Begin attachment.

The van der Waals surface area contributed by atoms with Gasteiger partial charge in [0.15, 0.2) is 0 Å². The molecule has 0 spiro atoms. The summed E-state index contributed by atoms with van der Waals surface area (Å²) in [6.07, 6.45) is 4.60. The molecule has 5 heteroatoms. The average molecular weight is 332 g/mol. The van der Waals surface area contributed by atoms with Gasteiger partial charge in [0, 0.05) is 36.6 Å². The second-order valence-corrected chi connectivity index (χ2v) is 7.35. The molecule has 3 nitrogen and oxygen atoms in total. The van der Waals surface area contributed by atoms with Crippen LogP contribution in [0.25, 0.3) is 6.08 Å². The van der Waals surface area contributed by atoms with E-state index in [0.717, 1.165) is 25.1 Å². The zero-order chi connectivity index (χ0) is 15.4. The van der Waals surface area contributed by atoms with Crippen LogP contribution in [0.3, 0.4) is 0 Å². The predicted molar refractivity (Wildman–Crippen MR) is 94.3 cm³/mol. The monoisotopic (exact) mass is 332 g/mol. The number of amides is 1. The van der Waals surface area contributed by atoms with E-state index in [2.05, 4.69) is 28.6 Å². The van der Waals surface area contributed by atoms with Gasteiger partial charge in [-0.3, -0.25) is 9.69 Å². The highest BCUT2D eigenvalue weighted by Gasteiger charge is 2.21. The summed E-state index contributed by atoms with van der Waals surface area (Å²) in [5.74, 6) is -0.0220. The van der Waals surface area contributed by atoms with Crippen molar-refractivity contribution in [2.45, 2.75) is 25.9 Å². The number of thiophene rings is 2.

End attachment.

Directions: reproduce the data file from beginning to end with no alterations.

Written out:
The van der Waals surface area contributed by atoms with Gasteiger partial charge in [0.15, 0.2) is 0 Å². The molecule has 0 spiro atoms. The summed E-state index contributed by atoms with van der Waals surface area (Å²) in [6.07, 6.45) is 4.60. The molecule has 5 heteroatoms. The average molecular weight is 332 g/mol. The van der Waals surface area contributed by atoms with Gasteiger partial charge in [0, 0.05) is 36.6 Å². The second-order valence-corrected chi connectivity index (χ2v) is 7.35. The molecule has 3 nitrogen and oxygen atoms in total. The van der Waals surface area contributed by atoms with Crippen LogP contribution in [0.25, 0.3) is 6.08 Å². The van der Waals surface area contributed by atoms with E-state index in [0.717, 1.165) is 25.1 Å². The zero-order chi connectivity index (χ0) is 15.4. The van der Waals surface area contributed by atoms with Crippen LogP contribution in [0.3, 0.4) is 0 Å². The predicted molar refractivity (Wildman–Crippen MR) is 94.3 cm³/mol. The monoisotopic (exact) mass is 332 g/mol. The number of amides is 1. The van der Waals surface area contributed by atoms with E-state index in [2.05, 4.69) is 28.6 Å². The van der Waals surface area contributed by atoms with Gasteiger partial charge in [-0.3, -0.25) is 9.69 Å². The highest BCUT2D eigenvalue weighted by Gasteiger charge is 2.21. The summed E-state index contributed by atoms with van der Waals surface area (Å²) in [5.74, 6) is -0.0220. The van der Waals surface area contributed by atoms with Crippen molar-refractivity contribution in [2.45, 2.75) is 25.9 Å². The number of thiophene rings is 2.